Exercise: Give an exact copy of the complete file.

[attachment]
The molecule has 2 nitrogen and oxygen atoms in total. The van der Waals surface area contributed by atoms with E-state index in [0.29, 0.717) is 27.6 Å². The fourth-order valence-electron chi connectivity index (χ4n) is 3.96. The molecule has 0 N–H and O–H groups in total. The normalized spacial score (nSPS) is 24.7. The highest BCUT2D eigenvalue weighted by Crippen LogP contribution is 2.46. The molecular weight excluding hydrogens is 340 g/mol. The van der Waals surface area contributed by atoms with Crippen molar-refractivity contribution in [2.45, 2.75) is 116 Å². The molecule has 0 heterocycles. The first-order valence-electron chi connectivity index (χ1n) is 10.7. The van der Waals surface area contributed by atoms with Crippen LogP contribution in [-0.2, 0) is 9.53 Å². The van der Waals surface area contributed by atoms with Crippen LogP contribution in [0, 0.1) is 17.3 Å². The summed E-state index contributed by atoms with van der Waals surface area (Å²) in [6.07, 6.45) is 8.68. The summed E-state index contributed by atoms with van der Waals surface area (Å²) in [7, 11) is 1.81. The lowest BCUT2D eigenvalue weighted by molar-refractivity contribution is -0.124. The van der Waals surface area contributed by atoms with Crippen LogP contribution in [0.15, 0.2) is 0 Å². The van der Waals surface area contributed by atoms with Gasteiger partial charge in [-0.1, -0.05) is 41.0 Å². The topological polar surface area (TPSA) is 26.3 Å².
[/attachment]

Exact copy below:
The molecule has 2 nitrogen and oxygen atoms in total. The van der Waals surface area contributed by atoms with E-state index in [0.29, 0.717) is 27.6 Å². The fourth-order valence-electron chi connectivity index (χ4n) is 3.96. The molecule has 0 N–H and O–H groups in total. The normalized spacial score (nSPS) is 24.7. The highest BCUT2D eigenvalue weighted by Crippen LogP contribution is 2.46. The molecular weight excluding hydrogens is 340 g/mol. The van der Waals surface area contributed by atoms with Crippen molar-refractivity contribution in [2.45, 2.75) is 116 Å². The molecule has 0 heterocycles. The first-order valence-electron chi connectivity index (χ1n) is 10.7. The van der Waals surface area contributed by atoms with Crippen LogP contribution in [-0.2, 0) is 9.53 Å². The van der Waals surface area contributed by atoms with Crippen LogP contribution in [0, 0.1) is 17.3 Å². The summed E-state index contributed by atoms with van der Waals surface area (Å²) in [6.07, 6.45) is 8.68. The summed E-state index contributed by atoms with van der Waals surface area (Å²) in [7, 11) is 1.81. The lowest BCUT2D eigenvalue weighted by molar-refractivity contribution is -0.124. The van der Waals surface area contributed by atoms with Crippen LogP contribution in [0.15, 0.2) is 0 Å². The van der Waals surface area contributed by atoms with Gasteiger partial charge in [-0.1, -0.05) is 41.0 Å². The topological polar surface area (TPSA) is 26.3 Å².